/* Read the reply by getting the received ping message */
            try {
                Message reply = . . . ;
                 . . . . .
            } catch (SocketTimeoutException e) {
                /* Reply did not arrive. Do nothing for now. Figure
                 * out lost pings later. */
            }
        }

This is the end of the for() loop. Other than the handleReply() function above, we just need to tidy up some loose ends, and print out some statistics.

We sent all our pings. Now check if there are still missing replies. Wait for a reply, if nothing comes, then assume it was lost. If a reply arrives, keep looking until nothing comes within a reasonable timeout.

        try {
            socket.setSoTimeout(REPLY_TIMEOUT);
        } catch (SocketException e) {
            System.out.println("Error setting timeout REPLY_TIMEOUT: " + e);
        }
        while (numReplies < NUM_PINGS) {
            try {
                Message reply = . . . ;
                 . . . . .
            } catch (SocketTimeoutException e) {
                /* Nothing coming our way apparently. Exit loop. */
                 . . . . . . .
            }
        }
        /* Print statistics */
        for (int i = 0; i < NUM_PINGS; i++) {
            . . . . . .
        }

    }

This completes the run() function.

Lastly, there is just the handleReply() function.  This function processes the reply string and get the relevant information.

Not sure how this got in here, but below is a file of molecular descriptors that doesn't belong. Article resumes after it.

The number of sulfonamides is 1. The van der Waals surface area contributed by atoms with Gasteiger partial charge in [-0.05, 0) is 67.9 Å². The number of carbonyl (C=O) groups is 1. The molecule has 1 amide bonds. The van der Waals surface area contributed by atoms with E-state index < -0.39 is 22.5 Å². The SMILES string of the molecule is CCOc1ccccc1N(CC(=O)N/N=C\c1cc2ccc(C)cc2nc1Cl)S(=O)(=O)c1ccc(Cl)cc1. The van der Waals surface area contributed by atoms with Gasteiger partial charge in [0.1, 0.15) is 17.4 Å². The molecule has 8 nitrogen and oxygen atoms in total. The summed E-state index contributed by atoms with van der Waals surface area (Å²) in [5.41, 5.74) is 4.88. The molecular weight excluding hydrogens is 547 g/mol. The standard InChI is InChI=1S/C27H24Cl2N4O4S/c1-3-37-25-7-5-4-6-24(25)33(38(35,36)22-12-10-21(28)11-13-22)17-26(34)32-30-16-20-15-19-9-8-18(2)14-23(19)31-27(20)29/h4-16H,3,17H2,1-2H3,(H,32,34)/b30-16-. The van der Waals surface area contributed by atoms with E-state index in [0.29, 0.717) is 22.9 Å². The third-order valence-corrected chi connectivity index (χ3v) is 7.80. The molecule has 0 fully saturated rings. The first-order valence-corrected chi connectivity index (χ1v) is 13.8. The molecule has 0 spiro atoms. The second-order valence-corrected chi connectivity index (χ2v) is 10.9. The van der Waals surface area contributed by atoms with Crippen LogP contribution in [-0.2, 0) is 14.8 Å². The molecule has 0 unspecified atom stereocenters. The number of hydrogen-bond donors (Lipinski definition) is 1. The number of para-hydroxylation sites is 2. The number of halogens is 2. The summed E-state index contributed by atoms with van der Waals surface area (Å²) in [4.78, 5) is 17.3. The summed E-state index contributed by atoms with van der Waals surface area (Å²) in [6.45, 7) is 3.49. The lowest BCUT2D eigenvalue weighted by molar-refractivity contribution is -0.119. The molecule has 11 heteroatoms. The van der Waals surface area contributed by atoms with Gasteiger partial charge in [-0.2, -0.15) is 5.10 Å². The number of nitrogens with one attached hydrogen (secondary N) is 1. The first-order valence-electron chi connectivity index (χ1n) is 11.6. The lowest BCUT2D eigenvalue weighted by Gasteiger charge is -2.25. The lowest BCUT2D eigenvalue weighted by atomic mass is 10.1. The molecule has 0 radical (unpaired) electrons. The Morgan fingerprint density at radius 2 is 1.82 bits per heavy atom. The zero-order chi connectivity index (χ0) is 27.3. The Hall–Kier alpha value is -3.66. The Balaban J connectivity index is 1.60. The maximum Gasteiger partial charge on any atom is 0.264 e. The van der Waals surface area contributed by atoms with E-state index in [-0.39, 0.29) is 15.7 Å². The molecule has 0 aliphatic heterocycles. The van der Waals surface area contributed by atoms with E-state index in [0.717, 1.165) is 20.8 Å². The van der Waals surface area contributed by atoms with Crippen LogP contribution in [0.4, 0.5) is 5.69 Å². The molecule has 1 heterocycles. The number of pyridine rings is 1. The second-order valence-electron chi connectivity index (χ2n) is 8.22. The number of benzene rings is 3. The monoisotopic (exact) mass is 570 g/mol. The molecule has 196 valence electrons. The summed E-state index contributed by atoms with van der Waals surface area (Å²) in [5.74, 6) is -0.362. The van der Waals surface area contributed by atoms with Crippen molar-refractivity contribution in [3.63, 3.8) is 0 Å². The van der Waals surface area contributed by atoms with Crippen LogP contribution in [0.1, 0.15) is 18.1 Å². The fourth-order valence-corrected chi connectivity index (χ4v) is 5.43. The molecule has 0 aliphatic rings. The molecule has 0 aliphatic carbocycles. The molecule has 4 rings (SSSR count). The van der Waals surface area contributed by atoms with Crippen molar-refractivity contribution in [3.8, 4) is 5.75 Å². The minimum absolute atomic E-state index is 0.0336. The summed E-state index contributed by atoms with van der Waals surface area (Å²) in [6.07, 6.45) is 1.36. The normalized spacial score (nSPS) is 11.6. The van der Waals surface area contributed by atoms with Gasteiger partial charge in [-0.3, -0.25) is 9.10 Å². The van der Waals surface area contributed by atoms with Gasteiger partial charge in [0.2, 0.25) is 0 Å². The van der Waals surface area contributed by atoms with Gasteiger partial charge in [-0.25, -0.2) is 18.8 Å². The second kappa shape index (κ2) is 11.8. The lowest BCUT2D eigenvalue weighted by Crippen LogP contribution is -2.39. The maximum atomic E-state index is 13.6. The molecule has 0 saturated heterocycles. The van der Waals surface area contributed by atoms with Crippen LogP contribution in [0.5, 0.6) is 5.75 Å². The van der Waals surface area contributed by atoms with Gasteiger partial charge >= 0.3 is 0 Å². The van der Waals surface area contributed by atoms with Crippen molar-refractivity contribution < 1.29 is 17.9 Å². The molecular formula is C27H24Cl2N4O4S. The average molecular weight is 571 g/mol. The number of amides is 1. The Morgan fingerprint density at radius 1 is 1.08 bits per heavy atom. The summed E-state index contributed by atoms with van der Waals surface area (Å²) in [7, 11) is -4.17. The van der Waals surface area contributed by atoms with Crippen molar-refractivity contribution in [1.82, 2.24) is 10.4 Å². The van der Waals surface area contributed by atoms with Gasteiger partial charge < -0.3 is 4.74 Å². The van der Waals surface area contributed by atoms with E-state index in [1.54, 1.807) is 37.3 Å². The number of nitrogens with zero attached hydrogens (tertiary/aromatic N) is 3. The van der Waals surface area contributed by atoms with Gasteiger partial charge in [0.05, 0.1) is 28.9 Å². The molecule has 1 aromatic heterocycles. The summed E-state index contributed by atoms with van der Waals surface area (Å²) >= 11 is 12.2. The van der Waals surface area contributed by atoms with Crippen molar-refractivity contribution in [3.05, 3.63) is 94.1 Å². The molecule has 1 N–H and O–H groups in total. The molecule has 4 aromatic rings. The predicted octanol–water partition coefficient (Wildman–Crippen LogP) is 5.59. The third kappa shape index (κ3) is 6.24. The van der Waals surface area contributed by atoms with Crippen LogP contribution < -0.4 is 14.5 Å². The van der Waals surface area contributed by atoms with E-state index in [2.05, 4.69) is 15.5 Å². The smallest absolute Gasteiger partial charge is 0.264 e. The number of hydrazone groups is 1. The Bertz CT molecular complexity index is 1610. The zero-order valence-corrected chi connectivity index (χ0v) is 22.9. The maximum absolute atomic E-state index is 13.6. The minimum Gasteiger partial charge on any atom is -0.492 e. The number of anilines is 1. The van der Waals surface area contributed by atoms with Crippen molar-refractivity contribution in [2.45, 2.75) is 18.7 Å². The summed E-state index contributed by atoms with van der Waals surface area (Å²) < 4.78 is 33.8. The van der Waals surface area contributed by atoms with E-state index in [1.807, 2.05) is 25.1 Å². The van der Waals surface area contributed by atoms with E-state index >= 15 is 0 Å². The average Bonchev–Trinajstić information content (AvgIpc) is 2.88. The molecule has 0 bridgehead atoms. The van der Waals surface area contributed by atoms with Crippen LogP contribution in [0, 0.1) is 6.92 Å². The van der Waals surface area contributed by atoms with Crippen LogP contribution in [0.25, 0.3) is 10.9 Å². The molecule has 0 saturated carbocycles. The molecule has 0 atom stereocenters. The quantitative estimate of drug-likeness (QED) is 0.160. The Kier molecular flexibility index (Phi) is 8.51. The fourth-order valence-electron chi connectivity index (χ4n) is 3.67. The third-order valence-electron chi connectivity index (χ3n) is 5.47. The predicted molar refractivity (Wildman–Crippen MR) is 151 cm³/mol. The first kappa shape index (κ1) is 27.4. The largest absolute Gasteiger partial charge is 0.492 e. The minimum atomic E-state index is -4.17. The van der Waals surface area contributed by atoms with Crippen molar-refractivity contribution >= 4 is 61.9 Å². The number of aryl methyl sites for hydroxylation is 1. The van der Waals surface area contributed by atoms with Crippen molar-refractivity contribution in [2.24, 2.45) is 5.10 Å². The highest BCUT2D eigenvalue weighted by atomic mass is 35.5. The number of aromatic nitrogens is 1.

private void handleReply(String reply) {
. . . . .
}    

Remember that the message we sent to the server was the time at that moment. The server has echoed that message back to us. Here we have parsed the message that was echoed back to us and got the old time.  How do you calculate the Round-Trip Time?

        /* Calculate RTT and store it in the rtt-array. */
         . . .

        numReplies++;
    }

This is it. You have completed all the functions.

A final note on servers: typically speaking, when we say the word “server”, we meant a server that serves webpages: an HTTP server (unless you are in a restaurant…), but a server really can serve a lot of different protocols. In this assignment, you have created a Ping Server.  You can also create servers for FTP, SMTP, etc.  You would run them separately on the same machine (the “server” machine), at the same time, to provide the different functions. They do not interfere with one another, as long as each of them uses a different port number. This is how a server machine would take care of a combination of requests.